North American equity markets slumped for the third consecutive week, with the S&P 500 entering bear market territory, falling 23% year to date, while the TSX was down 12%. Since the last FOMC meeting, where Federal Reserve Chair Powell repeated the need for a more prolonged restrictive policy, volatility has returned with a vengeance. The debate of the last couple of weeks about when the Fed might pivot and whether the Fed could orchestrate a soft landing has given way to resignation that a recession is on the horizon. Investors are worried the Fed’s aggressive rate increases, if continued, will break the back of the economy.
European and Asian markets shared the worries of inflation leading to a recession and weaker currencies relative to the USD. European central bankers are calling for rate hikes in the coming months. Equities responded by moving lower in the week, with the pan-European STOXX Europe Index falling a modest 0.65%. The French CAC 40 held up the best, losing 0.36%, followed by the German Dax sliding 1.38%, the UK’s FTSE falling 1.78%, and Italy’s FTSE MIB Index declining 1.98%. The Asian markets also struggled in the week, with the Japanese broad Nikkei Index tumbling 4.5% and the Shanghai Composite Index losing 2.1%.
The week started with several of the Federal Reserve regional presidents presenting their respective views on economic conditions and defending the need to control inflation. Comments did little to calm the markets.
On Tuesday, the US Census Bureau reported that durable goods orders for August fell 0.2%. Excluding transportation, new orders rose 0.2%; however, excluding defense, new orders decreased by 0.9%. Shipments increased 0.7%, up fifteen of the last sixteen months. Unfilled orders and inventories increased over the previous twenty-four months and nineteen months, respectively.1 In a sign that higher rates are impacting housing, on Tuesday, the S&P CoreLogic Case Shiller 20-city house price index posted a 16.1% year-over-year gain for July, down from 18.7% in the previous month.2 In a broader measure, housing prices nationwide fell 0.6% from the last month. The recent data shows the first negative month-over-month decrease since May 2020 amid the Covid-19 pandemic lockdown.3 As measured by the Conference Board, consumer confidence increased in September to 108.0, up from the August reading of 103.6. The index that tracks consumers’ assessment of current business conditions rose to 149.6 from 145.3 last month, and consumers’ expectations of the outlook for income, business and labor conditions increased to 80.3 from 75.8.4 Single-family house sales seasonally adjusted as reported by the Census Bureau jumped 28.8% in August compared to July. This jump is in contrast to the 8.6% decrease in July, and the median home price was $436,800, down slightly from the April high of $458,200.5 Many analysts thought the August increase was an outlier and was not sustainable at current mortgage rates.6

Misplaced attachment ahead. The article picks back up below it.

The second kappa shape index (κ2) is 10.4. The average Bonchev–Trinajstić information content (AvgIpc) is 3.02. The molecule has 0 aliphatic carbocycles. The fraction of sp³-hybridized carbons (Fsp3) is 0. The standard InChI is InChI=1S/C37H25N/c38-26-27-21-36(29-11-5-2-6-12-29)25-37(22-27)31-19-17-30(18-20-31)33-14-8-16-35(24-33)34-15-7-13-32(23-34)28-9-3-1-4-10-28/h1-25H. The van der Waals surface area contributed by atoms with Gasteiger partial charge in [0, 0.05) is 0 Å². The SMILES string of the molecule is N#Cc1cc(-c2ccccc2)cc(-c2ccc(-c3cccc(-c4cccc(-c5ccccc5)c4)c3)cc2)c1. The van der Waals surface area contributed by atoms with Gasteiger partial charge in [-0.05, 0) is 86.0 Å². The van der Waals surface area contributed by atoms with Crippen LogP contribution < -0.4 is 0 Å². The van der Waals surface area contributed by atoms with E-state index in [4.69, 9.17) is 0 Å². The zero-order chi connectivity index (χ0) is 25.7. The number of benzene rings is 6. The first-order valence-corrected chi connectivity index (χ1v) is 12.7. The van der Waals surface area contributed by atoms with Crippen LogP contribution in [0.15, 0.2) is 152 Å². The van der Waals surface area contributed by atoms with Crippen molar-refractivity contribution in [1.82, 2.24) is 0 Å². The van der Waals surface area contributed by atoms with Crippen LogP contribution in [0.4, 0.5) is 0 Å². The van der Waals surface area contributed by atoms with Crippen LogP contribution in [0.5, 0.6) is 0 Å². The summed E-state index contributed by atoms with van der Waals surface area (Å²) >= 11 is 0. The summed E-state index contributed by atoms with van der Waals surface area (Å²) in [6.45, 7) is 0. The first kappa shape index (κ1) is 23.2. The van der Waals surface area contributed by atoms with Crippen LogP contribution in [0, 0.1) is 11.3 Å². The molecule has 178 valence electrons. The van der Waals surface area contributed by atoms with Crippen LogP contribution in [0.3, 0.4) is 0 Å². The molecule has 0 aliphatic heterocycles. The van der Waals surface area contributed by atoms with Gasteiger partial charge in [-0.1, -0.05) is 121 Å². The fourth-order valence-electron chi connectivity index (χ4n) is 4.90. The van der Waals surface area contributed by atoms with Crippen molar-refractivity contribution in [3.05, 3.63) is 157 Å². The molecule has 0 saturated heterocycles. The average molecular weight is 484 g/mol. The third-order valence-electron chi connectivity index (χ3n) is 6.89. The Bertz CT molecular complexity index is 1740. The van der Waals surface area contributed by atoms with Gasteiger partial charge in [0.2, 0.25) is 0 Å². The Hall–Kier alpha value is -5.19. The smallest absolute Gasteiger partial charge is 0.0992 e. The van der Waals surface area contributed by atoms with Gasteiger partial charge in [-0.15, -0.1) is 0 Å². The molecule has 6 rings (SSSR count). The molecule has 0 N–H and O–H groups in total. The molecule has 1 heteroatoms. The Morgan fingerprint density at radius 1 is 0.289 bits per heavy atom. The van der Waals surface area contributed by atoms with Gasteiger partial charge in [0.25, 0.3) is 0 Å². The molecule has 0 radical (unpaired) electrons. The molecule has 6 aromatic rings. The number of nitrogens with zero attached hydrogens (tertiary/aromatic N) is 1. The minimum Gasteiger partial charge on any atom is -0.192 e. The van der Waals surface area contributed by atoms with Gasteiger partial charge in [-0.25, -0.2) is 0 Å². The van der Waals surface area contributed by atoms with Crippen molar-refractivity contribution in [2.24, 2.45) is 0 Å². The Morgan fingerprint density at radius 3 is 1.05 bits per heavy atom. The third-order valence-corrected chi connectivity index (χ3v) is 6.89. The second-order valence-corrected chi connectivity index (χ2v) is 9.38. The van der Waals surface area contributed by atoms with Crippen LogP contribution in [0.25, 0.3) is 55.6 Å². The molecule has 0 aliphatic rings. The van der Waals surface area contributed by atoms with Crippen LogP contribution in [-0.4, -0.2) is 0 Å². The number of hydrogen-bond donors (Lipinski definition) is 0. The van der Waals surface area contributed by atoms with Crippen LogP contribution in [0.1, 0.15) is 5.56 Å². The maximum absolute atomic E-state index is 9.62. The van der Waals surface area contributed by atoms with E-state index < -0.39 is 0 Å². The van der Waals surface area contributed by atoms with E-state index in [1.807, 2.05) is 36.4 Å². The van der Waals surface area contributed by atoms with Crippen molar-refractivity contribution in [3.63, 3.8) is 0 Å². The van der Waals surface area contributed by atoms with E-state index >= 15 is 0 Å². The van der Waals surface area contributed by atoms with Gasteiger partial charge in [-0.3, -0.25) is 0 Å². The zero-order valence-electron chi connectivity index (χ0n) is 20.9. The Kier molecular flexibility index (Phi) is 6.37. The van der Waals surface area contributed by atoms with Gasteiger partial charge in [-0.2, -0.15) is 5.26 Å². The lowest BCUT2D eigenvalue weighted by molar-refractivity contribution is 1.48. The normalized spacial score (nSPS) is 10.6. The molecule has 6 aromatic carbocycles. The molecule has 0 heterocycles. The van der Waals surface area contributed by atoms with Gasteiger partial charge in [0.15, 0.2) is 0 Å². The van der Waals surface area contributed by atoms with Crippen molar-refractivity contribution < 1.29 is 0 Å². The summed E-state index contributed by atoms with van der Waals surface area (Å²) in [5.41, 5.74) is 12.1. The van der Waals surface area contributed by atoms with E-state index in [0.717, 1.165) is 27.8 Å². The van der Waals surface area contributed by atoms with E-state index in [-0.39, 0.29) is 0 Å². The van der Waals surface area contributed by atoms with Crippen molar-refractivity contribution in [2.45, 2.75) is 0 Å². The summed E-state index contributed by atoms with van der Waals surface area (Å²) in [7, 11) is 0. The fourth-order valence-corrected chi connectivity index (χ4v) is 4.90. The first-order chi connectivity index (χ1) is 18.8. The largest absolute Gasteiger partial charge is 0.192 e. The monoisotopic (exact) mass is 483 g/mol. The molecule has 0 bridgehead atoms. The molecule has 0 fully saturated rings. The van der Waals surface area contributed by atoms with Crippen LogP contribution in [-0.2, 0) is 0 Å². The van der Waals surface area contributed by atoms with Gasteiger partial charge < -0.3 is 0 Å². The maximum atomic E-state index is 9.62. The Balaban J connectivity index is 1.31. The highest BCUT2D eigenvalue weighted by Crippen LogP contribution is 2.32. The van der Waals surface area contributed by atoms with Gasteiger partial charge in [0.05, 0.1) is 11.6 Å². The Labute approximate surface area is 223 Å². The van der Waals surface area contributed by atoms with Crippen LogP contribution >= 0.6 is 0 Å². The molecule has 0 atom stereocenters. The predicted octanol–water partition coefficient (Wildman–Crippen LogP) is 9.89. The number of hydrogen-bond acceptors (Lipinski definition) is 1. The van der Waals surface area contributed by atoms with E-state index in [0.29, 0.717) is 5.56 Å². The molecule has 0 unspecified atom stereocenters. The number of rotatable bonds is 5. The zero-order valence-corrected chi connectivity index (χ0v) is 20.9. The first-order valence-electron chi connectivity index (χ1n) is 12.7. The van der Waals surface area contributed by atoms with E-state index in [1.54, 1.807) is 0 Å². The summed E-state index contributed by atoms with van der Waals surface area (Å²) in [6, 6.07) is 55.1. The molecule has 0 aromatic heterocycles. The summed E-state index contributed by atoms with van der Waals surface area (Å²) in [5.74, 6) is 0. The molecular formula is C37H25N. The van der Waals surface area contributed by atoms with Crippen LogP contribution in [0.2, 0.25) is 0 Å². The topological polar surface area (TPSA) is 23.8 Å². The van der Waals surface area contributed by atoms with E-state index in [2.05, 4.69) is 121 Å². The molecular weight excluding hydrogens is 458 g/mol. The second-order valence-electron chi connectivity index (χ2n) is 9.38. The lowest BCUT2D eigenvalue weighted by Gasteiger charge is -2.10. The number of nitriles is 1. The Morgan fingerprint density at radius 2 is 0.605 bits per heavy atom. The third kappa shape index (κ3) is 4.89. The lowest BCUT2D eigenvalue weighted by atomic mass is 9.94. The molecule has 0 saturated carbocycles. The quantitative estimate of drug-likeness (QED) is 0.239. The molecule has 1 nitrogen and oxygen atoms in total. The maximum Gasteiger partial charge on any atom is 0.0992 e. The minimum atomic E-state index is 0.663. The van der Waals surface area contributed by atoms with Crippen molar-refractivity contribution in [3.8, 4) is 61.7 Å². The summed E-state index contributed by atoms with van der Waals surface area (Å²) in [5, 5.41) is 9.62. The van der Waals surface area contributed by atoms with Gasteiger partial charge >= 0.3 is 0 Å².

On Thursday, the Labor Department reported that the initial claims were 193,000, a decrease of 16,000 from the previous week. Continuing claims for all benefit programs for the period ending September 10 increased by 6,855 from the last reading to 1,302,353.7 The latest claims data is ongoing confirmation of the strong labor market when the US Fed has said on several occasions that they are looking for increasing claims as one of the data points needed to indicate that the economic conditions are slowing.
The big economic news came on Friday with the release of the latest PCE price index and the Core PCE. The PCE price index month-over-month rose 0.3% in August, attributed to a sharp decline in gas prices, and year-over-year fell by 0.2% to 6.2%. The Core PCE, which excludes food and energy and is favored by the Fed as a more accurate indication of inflation, jumped 0.6% in August and year-over-year increased 0.2% to 4.9%. Personal income remained flat, but disposable personal income increased slightly by 0.1% in July.8
Despite falling commodity prices, the latest inflation data suggests inflation could be persistent and lead, as the Fed has said on several occasions, to higher rates than market participants anticipate. As the reality of the complex environment is digested, we believe that volatility and a continuation of the bear market are not out of the question.
Warren Gerow is an independent investment wealth consultant to Sightline Wealth Management.
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